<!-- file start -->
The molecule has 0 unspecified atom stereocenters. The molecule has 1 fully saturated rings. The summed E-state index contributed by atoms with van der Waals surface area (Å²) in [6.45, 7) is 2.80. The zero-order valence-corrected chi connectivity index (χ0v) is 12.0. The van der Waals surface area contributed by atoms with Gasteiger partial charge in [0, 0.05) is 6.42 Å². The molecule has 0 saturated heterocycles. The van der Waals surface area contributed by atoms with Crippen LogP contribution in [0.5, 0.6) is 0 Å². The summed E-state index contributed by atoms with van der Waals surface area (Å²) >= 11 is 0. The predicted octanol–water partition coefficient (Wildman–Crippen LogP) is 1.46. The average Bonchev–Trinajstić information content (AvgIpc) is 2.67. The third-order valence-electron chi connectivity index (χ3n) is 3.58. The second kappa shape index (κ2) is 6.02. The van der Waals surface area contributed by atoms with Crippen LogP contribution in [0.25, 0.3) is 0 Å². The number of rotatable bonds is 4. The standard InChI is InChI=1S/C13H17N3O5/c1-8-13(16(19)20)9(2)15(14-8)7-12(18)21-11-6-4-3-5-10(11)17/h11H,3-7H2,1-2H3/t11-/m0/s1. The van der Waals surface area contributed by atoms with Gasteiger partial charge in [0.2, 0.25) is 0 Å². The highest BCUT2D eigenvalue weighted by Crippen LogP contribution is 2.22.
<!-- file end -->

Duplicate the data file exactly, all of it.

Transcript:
The molecule has 0 unspecified atom stereocenters. The molecule has 1 fully saturated rings. The summed E-state index contributed by atoms with van der Waals surface area (Å²) in [6.45, 7) is 2.80. The zero-order valence-corrected chi connectivity index (χ0v) is 12.0. The van der Waals surface area contributed by atoms with Gasteiger partial charge in [0, 0.05) is 6.42 Å². The molecule has 0 saturated heterocycles. The van der Waals surface area contributed by atoms with Crippen LogP contribution in [0.5, 0.6) is 0 Å². The summed E-state index contributed by atoms with van der Waals surface area (Å²) >= 11 is 0. The predicted octanol–water partition coefficient (Wildman–Crippen LogP) is 1.46. The average Bonchev–Trinajstić information content (AvgIpc) is 2.67. The third-order valence-electron chi connectivity index (χ3n) is 3.58. The second kappa shape index (κ2) is 6.02. The van der Waals surface area contributed by atoms with Crippen LogP contribution in [0.25, 0.3) is 0 Å². The number of rotatable bonds is 4. The standard InChI is InChI=1S/C13H17N3O5/c1-8-13(16(19)20)9(2)15(14-8)7-12(18)21-11-6-4-3-5-10(11)17/h11H,3-7H2,1-2H3/t11-/m0/s1. The van der Waals surface area contributed by atoms with Gasteiger partial charge in [0.2, 0.25) is 0 Å². The highest BCUT2D eigenvalue weighted by Crippen LogP contribution is 2.22.